Morocco were one of the stand-out stories of the 2022 World Cup knockout stages, reaching the semi-final (Photo by Cao Can/Xinhua/ABACAPRESS.COM/Icon Sport)

More teams means more games, again. So instead of beginning with a round of 16, the 2026 World Cup will have a Round of 32 as well. This means a total of five matches beyond the group stages for the two finalists and a total of eight for any team to win the tournament.

How many games will there be at the 2026 World Cup?

With the increase in teams to 48, there will be more games, with a total of 104 matches. This is an increase of 47% on the 2022 FIFA World Cup in Qatar, where there were 64 games.

How long will the 2026 World Cup be?

It looks like the 2026 World Cup will last a total of 39 days from the opening game to the final. This is ten days longer than the 2022 World Cup and seven days longer than the 2010, 2014 and 2018 editions.

How has the World Cup changed over the years?

The first official FIFA World Cup was hosted by Uruguay in 1930. Italy followed in 1934, and then France in 1938 and Uruguay in 1950. At all of these World Cups, between 13 and 16 nations competed. It was organised, but not strictly, with teams sometimes dropping out late on for a variety of reasons from resources and infrastructure to civil wars or world wars.

Estadio Azteca | Host of the 1986 World Cup Final and host city for the 2026 World Cup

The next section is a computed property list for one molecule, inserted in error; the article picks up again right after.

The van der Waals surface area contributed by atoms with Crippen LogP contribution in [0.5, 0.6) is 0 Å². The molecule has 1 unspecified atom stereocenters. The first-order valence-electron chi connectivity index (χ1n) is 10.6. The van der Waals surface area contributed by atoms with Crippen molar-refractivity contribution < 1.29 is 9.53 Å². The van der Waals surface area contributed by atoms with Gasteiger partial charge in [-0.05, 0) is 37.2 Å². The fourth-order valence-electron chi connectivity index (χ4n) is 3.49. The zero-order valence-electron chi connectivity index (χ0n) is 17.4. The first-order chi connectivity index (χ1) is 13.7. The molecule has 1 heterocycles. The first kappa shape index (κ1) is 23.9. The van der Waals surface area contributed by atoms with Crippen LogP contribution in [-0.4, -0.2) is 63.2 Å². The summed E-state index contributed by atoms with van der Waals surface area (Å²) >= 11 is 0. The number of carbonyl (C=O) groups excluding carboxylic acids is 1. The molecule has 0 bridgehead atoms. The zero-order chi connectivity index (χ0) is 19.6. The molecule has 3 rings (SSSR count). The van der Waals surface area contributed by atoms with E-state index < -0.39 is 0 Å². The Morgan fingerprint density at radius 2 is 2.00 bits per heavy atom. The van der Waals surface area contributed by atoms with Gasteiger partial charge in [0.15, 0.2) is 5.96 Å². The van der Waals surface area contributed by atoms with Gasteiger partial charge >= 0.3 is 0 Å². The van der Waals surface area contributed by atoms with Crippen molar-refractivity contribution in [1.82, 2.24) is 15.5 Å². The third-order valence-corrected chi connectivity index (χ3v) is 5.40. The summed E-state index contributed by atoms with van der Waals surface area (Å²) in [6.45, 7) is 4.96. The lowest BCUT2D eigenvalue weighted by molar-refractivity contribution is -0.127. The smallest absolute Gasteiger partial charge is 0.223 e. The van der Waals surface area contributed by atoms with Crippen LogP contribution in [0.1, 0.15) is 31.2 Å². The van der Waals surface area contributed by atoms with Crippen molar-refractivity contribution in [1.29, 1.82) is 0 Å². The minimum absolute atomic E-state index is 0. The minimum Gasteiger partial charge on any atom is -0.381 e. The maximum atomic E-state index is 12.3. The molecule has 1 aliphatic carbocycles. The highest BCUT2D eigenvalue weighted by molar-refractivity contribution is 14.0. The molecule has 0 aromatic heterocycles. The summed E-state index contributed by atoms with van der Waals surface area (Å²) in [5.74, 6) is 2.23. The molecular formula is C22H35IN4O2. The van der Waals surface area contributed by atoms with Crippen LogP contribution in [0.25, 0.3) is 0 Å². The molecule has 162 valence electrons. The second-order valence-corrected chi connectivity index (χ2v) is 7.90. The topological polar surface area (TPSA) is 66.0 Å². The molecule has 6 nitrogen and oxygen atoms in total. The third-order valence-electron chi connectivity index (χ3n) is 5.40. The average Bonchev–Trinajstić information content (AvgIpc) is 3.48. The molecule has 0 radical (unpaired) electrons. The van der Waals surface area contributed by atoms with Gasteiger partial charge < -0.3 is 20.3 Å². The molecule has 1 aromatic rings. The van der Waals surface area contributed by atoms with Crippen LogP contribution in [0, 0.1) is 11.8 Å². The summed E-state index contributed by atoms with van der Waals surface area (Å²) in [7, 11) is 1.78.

The Estadio Azteca in Mexico will host a World Cup for the third time in 2026 (after 1970 and 1986), but this time, instead of 16 teams or 24 teams, there will be 48 | Photo by Michel Barrault/Onze/Icon Sport

From the 1954 World Cup onwards – hosted in Switzerland – 16 teams featured until this was changed to 24 teams for Spain's 1982 edition. Another eight teams were added in 1998 for the France-hosted tournament.

In 2026, there will be an increase of 16 teams – the number who originally competed in the competition – and a 50% increase from 32. This is by far the largest increase ever.

Why have FIFA changed the World Cup format?

Money, really – what else do you expect? This is football.

“Increasing the size of teams which can participate will increase the investment in football development, to make sure that the teams can qualify,” FIFA President Gianni Infantino said.

Viktor Orban is behind the building of the Pancho Arena
Infantino, with Hungarian Prime Minister Viktor Orbán | Photo by Joel Marklund/BILDBYRÅN/Icon Sport

Increasing the number of teams competing in the World Cup was a key aim of Infantino's and a key part of his election campaign.

FIFA expect to generate a huge $1 billion in additional income and $640 million in additional profit by increasing the number of teams competing from 32 to 48.

Harry Robinson

A freelance writer and broadcaster, Harry has worked for or featured in/on Manchester United, FourFourTwo, The Independent, The Manchester Mill, UEFA, United We Stand and many others. He's the author of The Men Who Made Manchester United and hosts the Manchester United Weekly Podcast and United Through Time. A Stretford End season ticket holder, Harry travels around Europe to watch his team.